I am watching the ABC logo on iView spin around, not going anywhere, stuck at 68%. The problem is not with my broadband connection. I am on cable broadband and according to Speedtest I can download at speeds of around 30 Mbps. That is around 30 times the recommended speed I need to watch streaming video from iView.
Clearly, this can only happen if companies such as the ABC can actually deliver content from servers powerful enough and over a big enough connection to service the demand.
And there is the rub. The speed of the connection to the home is only a part of the whole equation that determines whether you spend an hour waiting for a file to download or 60 seconds.
NBN Co claims that with the NBN, we will all be able to use high definition video conferencing. But at a university where I can get speeds of 100 Mbps (the fastest speed promised by the NBN), I can’t guarantee a clear, unbroken Skype audio session, let alone video, with someone else at another Australian university on an equally fast connection.
When people claim that the NBN will bring about a technical revolution, they talk as if the speed of the Internet was the only thing holding it all back. But again, unfortunately, there is more to it than that.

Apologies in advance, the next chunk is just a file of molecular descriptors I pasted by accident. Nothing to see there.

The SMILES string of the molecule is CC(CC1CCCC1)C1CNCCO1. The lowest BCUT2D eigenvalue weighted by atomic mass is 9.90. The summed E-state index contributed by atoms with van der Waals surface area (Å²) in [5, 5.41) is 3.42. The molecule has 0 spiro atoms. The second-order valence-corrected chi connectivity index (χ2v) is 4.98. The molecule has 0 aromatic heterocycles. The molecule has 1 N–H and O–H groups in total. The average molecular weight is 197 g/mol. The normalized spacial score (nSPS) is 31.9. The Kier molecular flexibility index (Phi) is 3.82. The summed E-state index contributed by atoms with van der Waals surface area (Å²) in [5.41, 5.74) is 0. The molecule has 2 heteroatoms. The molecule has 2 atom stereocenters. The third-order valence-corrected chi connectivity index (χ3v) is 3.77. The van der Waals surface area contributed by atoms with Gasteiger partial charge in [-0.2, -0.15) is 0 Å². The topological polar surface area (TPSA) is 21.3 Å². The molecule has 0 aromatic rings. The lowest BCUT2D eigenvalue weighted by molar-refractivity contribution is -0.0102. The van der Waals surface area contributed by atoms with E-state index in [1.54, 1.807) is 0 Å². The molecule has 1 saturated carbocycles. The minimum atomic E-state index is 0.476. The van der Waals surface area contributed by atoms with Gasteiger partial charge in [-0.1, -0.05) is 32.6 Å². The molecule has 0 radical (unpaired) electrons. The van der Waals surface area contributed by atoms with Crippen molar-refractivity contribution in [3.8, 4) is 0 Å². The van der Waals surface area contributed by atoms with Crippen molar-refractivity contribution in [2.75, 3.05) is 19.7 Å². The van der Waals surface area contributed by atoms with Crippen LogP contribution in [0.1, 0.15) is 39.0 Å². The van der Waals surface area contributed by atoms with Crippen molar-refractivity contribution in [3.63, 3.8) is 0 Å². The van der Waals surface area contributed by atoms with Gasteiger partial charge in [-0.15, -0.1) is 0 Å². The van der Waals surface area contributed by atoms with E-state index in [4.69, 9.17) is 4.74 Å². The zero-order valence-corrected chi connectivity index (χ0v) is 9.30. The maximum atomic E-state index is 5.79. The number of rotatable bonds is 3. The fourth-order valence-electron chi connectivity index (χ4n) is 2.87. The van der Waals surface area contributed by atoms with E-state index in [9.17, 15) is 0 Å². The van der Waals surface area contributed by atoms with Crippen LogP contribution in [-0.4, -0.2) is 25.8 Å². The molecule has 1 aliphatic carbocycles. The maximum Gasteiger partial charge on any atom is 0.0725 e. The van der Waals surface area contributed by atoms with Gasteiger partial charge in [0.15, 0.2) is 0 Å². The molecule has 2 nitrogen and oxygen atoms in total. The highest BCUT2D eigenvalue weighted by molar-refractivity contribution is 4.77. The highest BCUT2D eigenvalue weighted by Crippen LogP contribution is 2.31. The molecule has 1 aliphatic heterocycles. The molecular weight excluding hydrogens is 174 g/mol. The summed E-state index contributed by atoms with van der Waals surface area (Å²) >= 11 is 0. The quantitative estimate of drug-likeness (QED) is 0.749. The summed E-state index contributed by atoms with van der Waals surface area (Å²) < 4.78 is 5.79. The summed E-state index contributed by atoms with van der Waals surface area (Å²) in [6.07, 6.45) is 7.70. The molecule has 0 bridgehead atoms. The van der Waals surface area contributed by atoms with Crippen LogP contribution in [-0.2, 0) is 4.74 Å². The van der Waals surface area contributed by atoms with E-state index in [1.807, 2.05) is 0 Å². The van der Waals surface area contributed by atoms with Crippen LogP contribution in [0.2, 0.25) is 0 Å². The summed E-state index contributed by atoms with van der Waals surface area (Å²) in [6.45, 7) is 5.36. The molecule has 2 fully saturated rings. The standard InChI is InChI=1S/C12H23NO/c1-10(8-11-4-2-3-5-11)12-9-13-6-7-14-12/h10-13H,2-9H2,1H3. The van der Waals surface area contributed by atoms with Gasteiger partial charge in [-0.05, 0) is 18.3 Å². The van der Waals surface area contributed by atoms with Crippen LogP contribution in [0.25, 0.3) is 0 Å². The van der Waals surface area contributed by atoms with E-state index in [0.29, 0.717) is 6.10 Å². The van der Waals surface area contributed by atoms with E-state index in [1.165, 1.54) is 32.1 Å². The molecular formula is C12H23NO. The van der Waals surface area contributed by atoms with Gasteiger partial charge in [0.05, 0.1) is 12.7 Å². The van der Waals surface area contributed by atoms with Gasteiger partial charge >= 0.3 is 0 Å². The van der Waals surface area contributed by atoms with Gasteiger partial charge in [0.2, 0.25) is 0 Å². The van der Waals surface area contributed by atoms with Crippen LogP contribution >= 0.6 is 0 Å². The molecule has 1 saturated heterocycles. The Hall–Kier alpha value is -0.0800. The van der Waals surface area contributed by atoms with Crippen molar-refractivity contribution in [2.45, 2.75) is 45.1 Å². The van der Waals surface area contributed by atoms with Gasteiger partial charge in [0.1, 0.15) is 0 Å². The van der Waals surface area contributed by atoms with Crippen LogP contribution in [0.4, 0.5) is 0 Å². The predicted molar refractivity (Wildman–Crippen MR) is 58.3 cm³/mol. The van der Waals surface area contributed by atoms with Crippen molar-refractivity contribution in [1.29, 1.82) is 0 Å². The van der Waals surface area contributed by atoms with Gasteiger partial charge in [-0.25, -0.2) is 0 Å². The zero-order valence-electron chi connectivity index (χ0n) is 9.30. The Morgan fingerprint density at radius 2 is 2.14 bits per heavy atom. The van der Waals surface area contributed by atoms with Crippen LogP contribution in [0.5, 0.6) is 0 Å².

Promoters of the NBN claim that it will spur the use of telehealth. However, recent uptake of videoconferencing by GPs in Australian, even with government financial incentives, has been poor. The barriers to adoption did not include the speed of the Internet but were to do with time constraints, interoperability issues and workload.
From a consumer perspective, it is also not speed necessarily that is the main priority when choosing an Internet connection. The real growth in Internet connections in Australia has been in wireless. Mobile broadband makes up 47% of the total Australian customer base. 90% of new connections added between June 2011 and December 2011 were wireless. Convenience and the post-PC world are continuing to drive our usage of the Internet, not speed.
Speed of Internet connections is obviously an important factor in determining what it can be used for. There is a point however, at which it is not speed, but other factors that are holding back the use of particular technologies. It is unfortunate then that it is this just this one feature that has been used to justify the NBN’s $36 billion – $50 billion price tag.